5 Places To Eat Scandinavian Føød In LA That Aren't IKEA

A seafood smörgåstårta, a sandwich cake, from Stockholm Deli in Sheen. (P. James Murray/Flickr Creative Commons)

THIS STORY IS PART OF HOW TO L.A., OUR ONGOING SERIES OF PRACTICAL GUIDES FOR DAY-TO-DAY LIVING IN LOS ANGELES.


After Minnesota, the state with the highest number of Scandinavian Americans is... drumroll please... California.

It's an odd statistic given that the Golden State isn't known for its lutefisk dinners, brandy-soaked supper clubs and goofy accents (well, not that kind of accent). Once you realize how many people live in California, it makes more sense. North Dakota has 230,000 Scandinavian residents who comprise 36% of the state's population. California, by comparison, has 1.5 million Scandinavians although they make up only 3.6% of our population.

No wonder Los Angeles has so few Scandinavian restaurants.

From the 1940s through the 1970s, West Hollywood was home to Scandia, a glamorous, vaguely nordic restaurant that served steaks, veal cutlets, wienerschnitzel and stuffed cabbage leaves. In the '80s, while other high-end L.A. restaurants jumped on the California cuisine bandwagon, moving to menus focused on vegetables and locally sourced ingredients, Scandia stuck to a roster of meat-heavy main courses and baked Alaskas for dessert. Eventually, Scandia's luster faded and the restaurant lost its cachet.

The perception of Scandinavian food has never recovered. And let's face it, lutefisk doesn't help.

People still think of it as a heavy cuisine but it's actually full of seafood, vegetable dishes and fermented items, which people in this kimchi-loving town should appreciate. But that hasn't helped it gain a foothold among picky L.A. diners.

Alta Nordic Kitchen, a mid-range restaurant on Melrose with a pedigreed chef and a hygge-esque aura, closed in July 2018 after a year in business. Olson's, L.A.'s main destination for Nordic sandwiches and cardamom buns (both of which are fantastic), is pretty empty most days. The employees are unfailingly polite and happy to answer questions about the food of their people, even when you ask, "Do you like IKEA meatballs?" In case you're wondering, the answer is "no."

Here's where to find other, better Scandinavian dishes in Los Angeles.

Mikkeller

The Danish brewery is opening beer halls around the world. Its South Park location looks how you'd expect — high ceilings, communal tables, vaguely industrial — but the food is better than it needs to be. Mikkeller's menu features open-face sandwiches on rye garnished with pickled beets, apples and cucumber salad; sausages; elk charcuterie; and a lot of mushrooms. It also includes a few British, German and Mexican dishes, nods to some of the great beer-drinking cultures of the world.
330 W. Olympic Blvd., downtown L.A.. 213-596-9005.

Salmon and other kinds of fish at a fish market near Bergen, Norway on September 12, 2014. (ERIC PIERMONT/AFP/Getty Images)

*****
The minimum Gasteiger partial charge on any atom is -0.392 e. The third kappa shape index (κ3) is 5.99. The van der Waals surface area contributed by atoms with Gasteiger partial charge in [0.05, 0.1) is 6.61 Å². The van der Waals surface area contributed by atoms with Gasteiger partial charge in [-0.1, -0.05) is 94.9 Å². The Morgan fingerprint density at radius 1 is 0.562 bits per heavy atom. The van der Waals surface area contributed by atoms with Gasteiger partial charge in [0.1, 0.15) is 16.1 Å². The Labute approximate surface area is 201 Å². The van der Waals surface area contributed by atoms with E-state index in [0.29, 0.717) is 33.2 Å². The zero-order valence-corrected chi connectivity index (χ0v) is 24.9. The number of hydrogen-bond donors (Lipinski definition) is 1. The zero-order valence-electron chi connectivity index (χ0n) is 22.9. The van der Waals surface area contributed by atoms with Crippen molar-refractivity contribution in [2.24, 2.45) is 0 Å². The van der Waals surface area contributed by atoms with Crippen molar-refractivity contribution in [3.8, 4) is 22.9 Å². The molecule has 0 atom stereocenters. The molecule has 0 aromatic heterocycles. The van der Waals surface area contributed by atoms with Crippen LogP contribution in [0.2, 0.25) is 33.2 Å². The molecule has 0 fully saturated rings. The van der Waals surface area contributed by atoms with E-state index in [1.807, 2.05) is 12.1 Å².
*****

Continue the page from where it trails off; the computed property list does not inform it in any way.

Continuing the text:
Gravlax

More a bar with intense snacks than a restaurant, Gravlax serves both Scandinavian and Turkish treats. That sounds confusing until you consider two things: Both cuisines are big on dips and spreads, and there's a major Turkish presence in northern Europe, so people in those countries have incorporated Turkish food into their diets. Take your pick of pickled vegetables, elk salami, Swedish cheese, pita and baba ganoush. Some days, that's the perfect dinner.
12400 Washington Blvd., Culver City. 310-390-9463.

Open Face Food Shop

A "Danish inspired" neighborhood sandwich shop, Open Face is an order-at-the-window, eat-outside kind of place. Currently operating with limited hours, five days a week, the casual spot has a small brunch/lunch menu comprised mostly of sandwiches — open-face, of course. They also serve all kinds of beautiful vegetables (some fresh, some pickled), a choice that's both on-trend and traditional. The meatballs are Danish not Swedish. See if you can taste the difference.
5577 W. Adams Blvd., West Adams. 855-676-3223.

Copenhagen Pastry

Copenhagen Pastry is strictly to-go, so you'll have to indulge in their butter cakes, kringles and nougat crowns elsewhere, preferably in front of a fire, with a mug of glogg. The bakery's definition of a macaroon doesn't include coconut. Instead, it's a pastry with marzipan, custard and jam topped with crackly, buttery almond flour. Almond paste is the main event in a lot of Danish pastries but you'll also find a few savory rolls here.
11113 Washington Blvd., Culver City. 310-839-8900

Olson's Scandinavian Café & Delicatessen

The standard-bearer for Scandinavian restaurant culture in Los Angeles, Olson's is both restaurant and market, selling cold cuts, cheese, baked goods, Nordic specialties likes tubes of roe paste and a large selection of Scandinavian candy from bulk bins. Swedish fish are just the beginning. If you're eating in, get one of the sandwiches, like the shrimp skagen: shrimp from Greenland, golden roe, crème fraiche, dill, shallots and mayonnaise on a brioche. It's a sandwich you'll need a fork for. You can also get a meatball sandwich with pickled beets and fried onions or buy a bag of meatballs to go.
5660 Pico Blvd., Mid-City. 323-938-0742.

In a pinch, there's always the cafeteria at IKEA.

Meat balls are served in a restaurant of Ikea in Amsterdam on March 23, 2013. (MARCEL ANTONISSE/AFP/Getty Images)